Nick Tater: I try to really consciously hydrate throughout the day, especially on days of/before practices or bouts. Stretching and rolling out my crunchy little plantar fasciitis feet before and after practices. Going to therapy to make sure my mental health stays on its A game. Listening to my brain/body and telling myself it’s okay to ease off when you need to in order to keep yourself healthy. Also by having some really amazing and supportive pals on the team that check in with me and remind me that I’m doing great even if I don’t always say those things to myself.
AllieCatastrophe: I go on break and give myself space. My job is highly stressful and mentally exhausting, so I try to make sure I don’t let derby become that way. I need to remember to see it as a fun activity that I choose to do.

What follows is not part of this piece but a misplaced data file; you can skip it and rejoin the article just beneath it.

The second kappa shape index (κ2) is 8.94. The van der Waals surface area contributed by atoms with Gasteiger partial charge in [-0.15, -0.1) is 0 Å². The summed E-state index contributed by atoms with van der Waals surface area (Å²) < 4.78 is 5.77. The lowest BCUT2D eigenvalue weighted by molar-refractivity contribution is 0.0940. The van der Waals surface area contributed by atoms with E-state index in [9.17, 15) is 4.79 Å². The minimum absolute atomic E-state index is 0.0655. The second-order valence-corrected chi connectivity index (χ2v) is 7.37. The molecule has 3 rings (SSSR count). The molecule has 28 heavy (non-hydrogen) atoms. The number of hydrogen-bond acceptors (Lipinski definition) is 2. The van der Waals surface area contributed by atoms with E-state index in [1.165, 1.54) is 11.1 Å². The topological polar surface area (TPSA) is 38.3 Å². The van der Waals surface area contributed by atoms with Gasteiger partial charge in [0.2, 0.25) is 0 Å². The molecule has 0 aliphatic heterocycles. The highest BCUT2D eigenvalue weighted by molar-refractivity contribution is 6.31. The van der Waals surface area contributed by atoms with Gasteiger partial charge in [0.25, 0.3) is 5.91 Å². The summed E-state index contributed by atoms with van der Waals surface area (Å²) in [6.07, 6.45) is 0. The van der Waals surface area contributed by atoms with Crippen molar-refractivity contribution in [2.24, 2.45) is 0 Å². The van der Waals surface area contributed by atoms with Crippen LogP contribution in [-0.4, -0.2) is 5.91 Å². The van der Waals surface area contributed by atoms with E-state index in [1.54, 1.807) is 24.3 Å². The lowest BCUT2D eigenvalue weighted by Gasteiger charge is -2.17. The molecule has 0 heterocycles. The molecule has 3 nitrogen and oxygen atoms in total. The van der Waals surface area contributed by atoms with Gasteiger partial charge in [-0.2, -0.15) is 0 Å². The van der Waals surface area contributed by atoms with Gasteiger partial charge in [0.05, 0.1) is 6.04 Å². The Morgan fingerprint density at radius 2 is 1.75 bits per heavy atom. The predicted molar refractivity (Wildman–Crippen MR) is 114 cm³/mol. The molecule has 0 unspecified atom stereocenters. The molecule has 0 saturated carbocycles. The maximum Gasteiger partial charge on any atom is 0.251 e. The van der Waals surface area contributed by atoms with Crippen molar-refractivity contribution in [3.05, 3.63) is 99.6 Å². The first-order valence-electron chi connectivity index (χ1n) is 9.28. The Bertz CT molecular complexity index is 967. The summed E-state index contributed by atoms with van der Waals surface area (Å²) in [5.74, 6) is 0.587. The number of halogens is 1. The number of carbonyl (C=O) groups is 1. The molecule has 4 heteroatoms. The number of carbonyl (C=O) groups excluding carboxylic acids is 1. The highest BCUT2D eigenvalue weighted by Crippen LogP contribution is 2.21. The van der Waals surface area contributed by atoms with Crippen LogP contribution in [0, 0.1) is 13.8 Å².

Scully Peach Ox Foxy blocking 5.11.19 Chris Baker

Tell us about your first game with Gang Green.
Tone Cold: I was pretty nervous…for like a week. After the first couple jams, it was a blast!
Peach Roulette: I was both excited and nervous. I got rostered to play for the first time in some away games at BrewHaHa, in Milwaukee. I got lucky – I had the opportunity to have small parts in three games over the course of one weekend, rather than getting rostered for a home game and maybe having to wait a month for the next one. I felt good afterwards, and definitely tired. I got some play as a relief jammer/chaos element, and managed to put points on the board, so I was definitely proud of that!
Slayna Scully: The first game I played with Gang Green I was nervous as HECK. I was worried that I was going to do everything wrong and throw up and die. But I went in, did generally ok, and did not throw up OR die. It was a huge success and I felt like a HERO.